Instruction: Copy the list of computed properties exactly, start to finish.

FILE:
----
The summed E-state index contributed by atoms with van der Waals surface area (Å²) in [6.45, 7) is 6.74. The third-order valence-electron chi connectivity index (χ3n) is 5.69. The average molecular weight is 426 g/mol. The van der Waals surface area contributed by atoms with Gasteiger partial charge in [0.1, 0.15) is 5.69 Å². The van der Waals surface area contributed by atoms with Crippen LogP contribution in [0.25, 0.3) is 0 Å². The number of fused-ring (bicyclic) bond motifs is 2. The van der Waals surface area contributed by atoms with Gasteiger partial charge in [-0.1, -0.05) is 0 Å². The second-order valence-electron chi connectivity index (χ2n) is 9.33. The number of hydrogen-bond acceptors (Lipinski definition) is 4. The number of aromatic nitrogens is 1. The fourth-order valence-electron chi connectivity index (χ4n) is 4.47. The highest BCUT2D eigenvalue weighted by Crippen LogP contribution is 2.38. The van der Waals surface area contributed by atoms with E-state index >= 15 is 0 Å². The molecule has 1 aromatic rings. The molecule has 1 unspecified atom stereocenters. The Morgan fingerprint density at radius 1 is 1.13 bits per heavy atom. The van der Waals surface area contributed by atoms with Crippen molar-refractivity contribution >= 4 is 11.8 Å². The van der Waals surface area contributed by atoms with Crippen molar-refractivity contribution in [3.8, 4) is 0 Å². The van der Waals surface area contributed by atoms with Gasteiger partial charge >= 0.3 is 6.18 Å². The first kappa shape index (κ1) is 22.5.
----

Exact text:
The summed E-state index contributed by atoms with van der Waals surface area (Å²) in [6.45, 7) is 6.74. The third-order valence-electron chi connectivity index (χ3n) is 5.69. The average molecular weight is 426 g/mol. The van der Waals surface area contributed by atoms with Gasteiger partial charge in [0.1, 0.15) is 5.69 Å². The van der Waals surface area contributed by atoms with Crippen LogP contribution in [0.25, 0.3) is 0 Å². The number of fused-ring (bicyclic) bond motifs is 2. The van der Waals surface area contributed by atoms with Gasteiger partial charge in [-0.1, -0.05) is 0 Å². The second-order valence-electron chi connectivity index (χ2n) is 9.33. The number of hydrogen-bond acceptors (Lipinski definition) is 4. The number of aromatic nitrogens is 1. The fourth-order valence-electron chi connectivity index (χ4n) is 4.47. The highest BCUT2D eigenvalue weighted by Crippen LogP contribution is 2.38. The van der Waals surface area contributed by atoms with E-state index >= 15 is 0 Å². The molecule has 1 aromatic rings. The molecule has 1 unspecified atom stereocenters. The Morgan fingerprint density at radius 1 is 1.13 bits per heavy atom. The van der Waals surface area contributed by atoms with Crippen molar-refractivity contribution >= 4 is 11.8 Å². The van der Waals surface area contributed by atoms with Crippen molar-refractivity contribution in [3.8, 4) is 0 Å². The van der Waals surface area contributed by atoms with Gasteiger partial charge >= 0.3 is 6.18 Å². The first kappa shape index (κ1) is 22.5.